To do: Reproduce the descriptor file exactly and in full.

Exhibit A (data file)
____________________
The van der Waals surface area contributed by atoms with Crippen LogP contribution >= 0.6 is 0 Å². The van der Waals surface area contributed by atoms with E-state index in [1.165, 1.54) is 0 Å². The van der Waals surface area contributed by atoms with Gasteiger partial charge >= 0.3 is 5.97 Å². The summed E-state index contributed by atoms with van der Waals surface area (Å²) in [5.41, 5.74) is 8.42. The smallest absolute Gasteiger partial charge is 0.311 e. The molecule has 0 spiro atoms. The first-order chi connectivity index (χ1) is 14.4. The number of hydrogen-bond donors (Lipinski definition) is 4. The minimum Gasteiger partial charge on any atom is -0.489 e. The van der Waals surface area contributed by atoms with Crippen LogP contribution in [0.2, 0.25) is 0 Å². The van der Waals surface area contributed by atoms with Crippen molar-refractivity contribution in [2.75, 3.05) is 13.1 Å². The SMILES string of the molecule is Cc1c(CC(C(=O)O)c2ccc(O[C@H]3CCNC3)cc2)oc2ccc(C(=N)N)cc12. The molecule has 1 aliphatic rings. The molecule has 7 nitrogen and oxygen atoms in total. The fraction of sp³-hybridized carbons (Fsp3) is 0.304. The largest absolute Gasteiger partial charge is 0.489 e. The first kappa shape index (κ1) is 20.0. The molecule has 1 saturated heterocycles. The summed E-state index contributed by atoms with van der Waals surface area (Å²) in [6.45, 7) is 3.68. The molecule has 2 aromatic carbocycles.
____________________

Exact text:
The van der Waals surface area contributed by atoms with Crippen LogP contribution >= 0.6 is 0 Å². The van der Waals surface area contributed by atoms with E-state index in [1.165, 1.54) is 0 Å². The van der Waals surface area contributed by atoms with Gasteiger partial charge >= 0.3 is 5.97 Å². The summed E-state index contributed by atoms with van der Waals surface area (Å²) in [5.41, 5.74) is 8.42. The smallest absolute Gasteiger partial charge is 0.311 e. The molecule has 0 spiro atoms. The first-order chi connectivity index (χ1) is 14.4. The number of hydrogen-bond donors (Lipinski definition) is 4. The minimum Gasteiger partial charge on any atom is -0.489 e. The van der Waals surface area contributed by atoms with Crippen LogP contribution in [0.2, 0.25) is 0 Å². The van der Waals surface area contributed by atoms with Crippen molar-refractivity contribution in [2.75, 3.05) is 13.1 Å². The SMILES string of the molecule is Cc1c(CC(C(=O)O)c2ccc(O[C@H]3CCNC3)cc2)oc2ccc(C(=N)N)cc12. The molecule has 1 aliphatic rings. The molecule has 7 nitrogen and oxygen atoms in total. The fraction of sp³-hybridized carbons (Fsp3) is 0.304. The largest absolute Gasteiger partial charge is 0.489 e. The first kappa shape index (κ1) is 20.0. The molecule has 1 saturated heterocycles. The summed E-state index contributed by atoms with van der Waals surface area (Å²) in [6.45, 7) is 3.68. The molecule has 2 aromatic carbocycles.